plague & war – part 1

The plague in London, 1665. Etching by A Smith, 1810 (Wellcome Collection)

Sometimes, though, members of the College might sit an epidemic out within Univ. We know of one such case thanks to George Radcliffe, a Yorkshire gentleman whose letters home are the earliest such examples from a Univ undergraduate. On 29 June 1609, soon after arriving in Oxford, he wrote to his mother about a plague outbreak. In reading this extract, readers might imagine what George’s widowed mother felt on receiving such an insouciant account of what could have been a dangerous situation for her only son:

“As touching the state of our city, it is not so dangerous as may be the report with you. The plague hath been suspected to have been in the town, I confesse, and in two colleges, yet there died not above 6 in all, as far as I know … many were gone which are now returned, and many went rather out of a desire to go than feare to stay, for not only the University in general, but every colledge in particular, hath been so looked to, that there hath been little or no danger. The plague began a week or a fortnight before I came to Oxford, and then stayed till about the first Tuesday after I was come, and began then again: it ended about a fortnight or a week since: it was brought first by a Frenchman. There is no need that you should send a horse; for, if there should be any danger, I might be one and sell him when I come againe. My cousin Charles had sent me out of the town a great while ago, if I had desired it. He caused a pomander to be made for me by his direction, and another preservative to lay to my harte.”

Because of these various techniques, plagues tended to be more localised, and people were ruthless at keeping them so. During the Great Plague of London, the historian Antony Wood noted in his diary that on 1 July 1665 a watch was set in Oxford “to keepe out infected persons”. Any Londoner, ill or not, hoping to find refuge here would be told to go away. However, the greatest consequence of the Great Plague for Oxford was that in September, Charles II and his court moved here from Salisbury, as part of their attempts to avoid the plague, and Parliament met in Christ Church Hall in October. The king and his courtiers could not easily be forbidden entry. Charles II settled in Christ Church, and his queen in Merton – just like Charles I and Henrietta Maria in the 1640s – and the other courtiers settled where they could. So we know that that on 17 November John Earles, the Bishop of Salisbury died (not of the plague) when staying at Univ.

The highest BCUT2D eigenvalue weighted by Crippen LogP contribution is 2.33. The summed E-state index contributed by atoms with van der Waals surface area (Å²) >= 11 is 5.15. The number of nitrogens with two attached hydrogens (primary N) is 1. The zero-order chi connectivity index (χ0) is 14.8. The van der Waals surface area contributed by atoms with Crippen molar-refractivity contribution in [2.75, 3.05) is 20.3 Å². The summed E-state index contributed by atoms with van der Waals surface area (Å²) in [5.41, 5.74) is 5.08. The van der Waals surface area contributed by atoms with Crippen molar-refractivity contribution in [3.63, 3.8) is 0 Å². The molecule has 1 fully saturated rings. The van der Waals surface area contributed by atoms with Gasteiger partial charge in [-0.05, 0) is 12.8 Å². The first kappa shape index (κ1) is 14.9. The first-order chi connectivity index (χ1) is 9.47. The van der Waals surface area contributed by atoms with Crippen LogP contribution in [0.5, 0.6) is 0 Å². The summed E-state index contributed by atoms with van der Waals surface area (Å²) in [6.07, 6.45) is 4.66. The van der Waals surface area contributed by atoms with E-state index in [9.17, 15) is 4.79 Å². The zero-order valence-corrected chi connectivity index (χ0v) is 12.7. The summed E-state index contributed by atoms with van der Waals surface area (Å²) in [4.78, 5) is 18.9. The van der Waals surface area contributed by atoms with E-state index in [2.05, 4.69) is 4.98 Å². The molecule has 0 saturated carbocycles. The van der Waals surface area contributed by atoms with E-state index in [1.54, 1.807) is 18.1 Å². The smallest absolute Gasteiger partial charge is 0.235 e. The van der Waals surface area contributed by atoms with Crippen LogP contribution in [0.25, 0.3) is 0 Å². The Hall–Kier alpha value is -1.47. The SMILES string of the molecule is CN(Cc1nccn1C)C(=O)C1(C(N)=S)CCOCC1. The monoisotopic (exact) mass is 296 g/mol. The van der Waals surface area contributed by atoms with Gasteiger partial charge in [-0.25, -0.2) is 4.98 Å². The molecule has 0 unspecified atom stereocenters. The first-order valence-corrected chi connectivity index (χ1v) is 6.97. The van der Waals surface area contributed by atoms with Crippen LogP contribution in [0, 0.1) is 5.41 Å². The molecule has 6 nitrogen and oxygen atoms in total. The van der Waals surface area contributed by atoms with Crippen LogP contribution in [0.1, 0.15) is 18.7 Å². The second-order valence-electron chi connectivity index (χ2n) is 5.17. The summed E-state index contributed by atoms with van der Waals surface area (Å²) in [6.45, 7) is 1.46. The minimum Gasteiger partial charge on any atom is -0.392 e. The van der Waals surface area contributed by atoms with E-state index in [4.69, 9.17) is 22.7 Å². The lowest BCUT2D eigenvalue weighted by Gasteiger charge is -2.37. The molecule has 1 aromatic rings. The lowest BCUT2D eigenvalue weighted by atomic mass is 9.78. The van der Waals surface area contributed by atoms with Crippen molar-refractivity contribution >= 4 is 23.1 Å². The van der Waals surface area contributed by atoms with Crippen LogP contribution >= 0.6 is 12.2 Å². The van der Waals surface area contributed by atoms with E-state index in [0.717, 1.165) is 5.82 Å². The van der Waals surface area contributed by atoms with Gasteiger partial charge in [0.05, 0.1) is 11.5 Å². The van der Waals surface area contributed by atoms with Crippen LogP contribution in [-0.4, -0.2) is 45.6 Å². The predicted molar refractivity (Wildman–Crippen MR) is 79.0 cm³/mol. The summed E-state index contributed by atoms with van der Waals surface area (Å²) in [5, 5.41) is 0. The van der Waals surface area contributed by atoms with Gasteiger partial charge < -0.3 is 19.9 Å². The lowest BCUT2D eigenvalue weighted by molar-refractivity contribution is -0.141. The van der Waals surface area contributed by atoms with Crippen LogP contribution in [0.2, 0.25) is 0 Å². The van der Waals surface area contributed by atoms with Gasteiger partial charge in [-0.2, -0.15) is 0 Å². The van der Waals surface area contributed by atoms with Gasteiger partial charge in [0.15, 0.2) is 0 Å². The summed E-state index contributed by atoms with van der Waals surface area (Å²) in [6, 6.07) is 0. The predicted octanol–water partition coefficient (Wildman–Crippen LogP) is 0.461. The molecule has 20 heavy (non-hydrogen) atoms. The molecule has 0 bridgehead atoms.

The court finally left Oxford in January 1666, and Antony Wood noted with relief that during this time “we had not the least shew of the infection of plauge among us.” Admittedly, he did grumble about the bad behaviour of the courtiers, and called them “rude, rough whoremongers.” But the presence of ill-mannered courtiers was surely less horrible than a plague outbreak.

The Spanish flu of 1918/19

The great influenza pandemic of 1918/19, known as the “Spanish Flu”, was the last major global pandemic before COVID-19. More than any previous pandemic, it ranged around the whole world, and is thought to have killed millions, including up to 250,000 people in Britain.

College 1918

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So how did the Spanish Flu affect Univ? It rather passed the College by. This may come as a surprise, but the College was in a rather strange position at this time. During the most dangerous phases of the pandemic, especially in the autumn of 1918, the College only had a tiny number of undergraduates resident, mainly students who were exempt from military service on medical grounds, and a handful of Fellows – everyone else was away on active service waging the First World War. This photo shows all six undergraduates resident in the College in the summer of 1918, along with the Classics Fellow, Dr A B Poynton.

Much of the rest of the College, especially Radcliffe Quad, had, as we will see in a later piece, been requisitioned as a military hospital. Student numbers within College only began to rise again in January 1919, by which time the flu virus had become less lethal.

As a result, there is no evidence of any student or Fellow resident in the College catching the flu, let along dying of it. It is possible that some of the soldiers in the parts of the College which had been turned into a hospital caught the flu, and even died from it, but the College holds no records about the hospital, since it was run by the government.

There remain those members of the College who were absent on active service. “We Will Remember Them”, James Miller’s major biographical register of our war dead, identifies just three men who are described as having died from illness in 1918, as opposed to being killed in action or dying of wounds. They might have caught the flu, but we cannot be sure.

It therefore does seem as if the Spanish Flu pandemic, as far as Univ was concerned, was like the dog which did not bark. Two years ago, a researcher wrote around all the Colleges to ask about the flu, and the pattern at Univ held true across the whole university – at least as regards the men’s Colleges. The women’s Colleges, of course, functioned normally throughout the war, even if some of them, like Somerville, had to move house as their sites were requisitioned. Sadly, therefore, there is evidence that some students from Lady Margaret Hall died from the flu.

Thus far, readers may think that Univ survived major past catastrophes surprisingly lightly. However, when we turn to the effects of war, some very different tales will emerge.

Univ: plague & war – part 2 will be published in due course.

Robin Darwall-Smith, Archivist